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Added to my e-bookshelf … Kentucky Kaiju

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I was a total neophyte in just about every way as I opened my e-copy of “Kentucky Kaiju.” Graphic literature (comic books, back then) was not allowed in my home when I was young; I have not yet had the pleasure of visiting the state of Kentucky and enjoying its culture; AND, I have never encountered a Kaiju … though that last might be a good thing, judging by the creatures presented to me in this book.

kykaijuThrough illustrations by Justin Stewart and Tressina Bowling, and accompanying text by Shawn Pryor, “Kentucky Kaiju” takes readers on a tour of Kentucky that somehow did not make it into the pages of the state’s official tourism/visitor guidebooks.

Are there any Gojira/Godzilla fans out there, reading this? Imagine what might happen to the critters (domestic and wildlife) caught between a pair of massive explosions – one from a nuclear reactor, and the other from a massive bourbon distillery. What might emerge from that glowing and flavorful fallout?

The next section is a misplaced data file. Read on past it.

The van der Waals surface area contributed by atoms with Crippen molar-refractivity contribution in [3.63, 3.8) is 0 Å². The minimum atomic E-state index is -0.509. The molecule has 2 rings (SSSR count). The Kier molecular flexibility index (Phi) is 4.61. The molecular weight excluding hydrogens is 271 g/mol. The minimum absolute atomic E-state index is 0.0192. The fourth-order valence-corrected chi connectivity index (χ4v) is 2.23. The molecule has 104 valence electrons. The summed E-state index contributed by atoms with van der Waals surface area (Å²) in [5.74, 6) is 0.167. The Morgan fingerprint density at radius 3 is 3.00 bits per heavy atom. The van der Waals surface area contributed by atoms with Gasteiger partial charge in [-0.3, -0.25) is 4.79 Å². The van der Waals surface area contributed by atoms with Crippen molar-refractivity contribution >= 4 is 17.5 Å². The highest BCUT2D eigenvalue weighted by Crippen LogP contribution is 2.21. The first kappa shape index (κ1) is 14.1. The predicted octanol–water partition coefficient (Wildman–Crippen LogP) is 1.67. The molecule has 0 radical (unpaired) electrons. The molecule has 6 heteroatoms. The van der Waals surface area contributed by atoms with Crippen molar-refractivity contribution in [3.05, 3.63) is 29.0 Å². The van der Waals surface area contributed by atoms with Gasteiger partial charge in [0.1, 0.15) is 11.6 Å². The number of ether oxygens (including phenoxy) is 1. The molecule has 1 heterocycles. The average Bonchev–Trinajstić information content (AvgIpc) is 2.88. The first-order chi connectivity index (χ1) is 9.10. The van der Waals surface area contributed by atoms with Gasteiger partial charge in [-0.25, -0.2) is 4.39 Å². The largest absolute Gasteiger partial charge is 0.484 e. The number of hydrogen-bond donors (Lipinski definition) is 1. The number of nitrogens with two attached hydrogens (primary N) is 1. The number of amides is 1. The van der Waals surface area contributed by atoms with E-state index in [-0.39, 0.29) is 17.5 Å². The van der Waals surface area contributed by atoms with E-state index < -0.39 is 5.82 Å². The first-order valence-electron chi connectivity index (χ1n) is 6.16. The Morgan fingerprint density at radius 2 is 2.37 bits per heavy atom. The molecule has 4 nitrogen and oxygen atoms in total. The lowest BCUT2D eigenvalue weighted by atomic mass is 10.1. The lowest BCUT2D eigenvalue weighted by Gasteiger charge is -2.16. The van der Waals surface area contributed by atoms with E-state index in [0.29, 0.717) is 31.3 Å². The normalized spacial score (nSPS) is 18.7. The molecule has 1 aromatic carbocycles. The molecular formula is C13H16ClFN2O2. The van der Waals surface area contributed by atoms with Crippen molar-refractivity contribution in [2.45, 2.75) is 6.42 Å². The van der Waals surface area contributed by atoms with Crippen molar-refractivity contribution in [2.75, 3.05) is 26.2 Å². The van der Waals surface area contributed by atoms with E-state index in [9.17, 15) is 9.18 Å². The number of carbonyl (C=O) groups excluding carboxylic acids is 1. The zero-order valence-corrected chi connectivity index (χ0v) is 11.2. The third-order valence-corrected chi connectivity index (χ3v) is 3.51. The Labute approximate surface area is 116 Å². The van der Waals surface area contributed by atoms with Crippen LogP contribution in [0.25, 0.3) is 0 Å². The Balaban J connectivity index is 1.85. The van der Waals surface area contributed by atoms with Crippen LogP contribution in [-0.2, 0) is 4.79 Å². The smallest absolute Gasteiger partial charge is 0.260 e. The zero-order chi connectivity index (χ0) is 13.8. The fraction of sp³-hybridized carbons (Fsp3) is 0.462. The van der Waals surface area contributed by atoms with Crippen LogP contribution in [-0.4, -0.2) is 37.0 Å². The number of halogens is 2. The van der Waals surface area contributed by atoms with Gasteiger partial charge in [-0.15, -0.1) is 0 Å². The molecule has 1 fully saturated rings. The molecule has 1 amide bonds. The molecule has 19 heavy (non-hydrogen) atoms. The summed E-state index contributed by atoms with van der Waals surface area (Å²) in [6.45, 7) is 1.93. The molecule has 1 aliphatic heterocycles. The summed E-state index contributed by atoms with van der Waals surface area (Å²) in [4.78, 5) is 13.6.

“Kentucky Kaiju” has the answer.

At just fifty pages, with much of each page taken up by a single illustration, it may seem like a quick read. But I recommend taking your time with each page, preferably with a glass of your favorite Kentucky ‘sip’ close to hand. The illustrations by Stewart and Bowling are first-rate, and you’ll want to keep an eyes out for small details that add to the story of the Kaiju being presented, and to your enjoyment of that story.

The same is true of Pryor’s text … we’re not talking mere captions here. Once again – take your time, and enjoy yourself.

The closing page of the book assures readers that “‘Kentucky Kaiju’ Will Return” … I’m looking forward to it!
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NOTE: I received a free e-copy of this work through LibraryThing in exchange for a review.

There's a saying around here, something like, "I wasn't born in Texas, but I got here as fast as I could!" That's me. I'm a 'dang Yankee from back-east' who settled in the Lone Star State after some extended stays in the eastern U.S., and New Mexico. I worked as an archaeologist for a few years before dusting off my second major in English, and embarking on a 25-year career in journalism. Since then, I've embraced the dark side of the force, and now work in PR for a community college in Midland, Texas.
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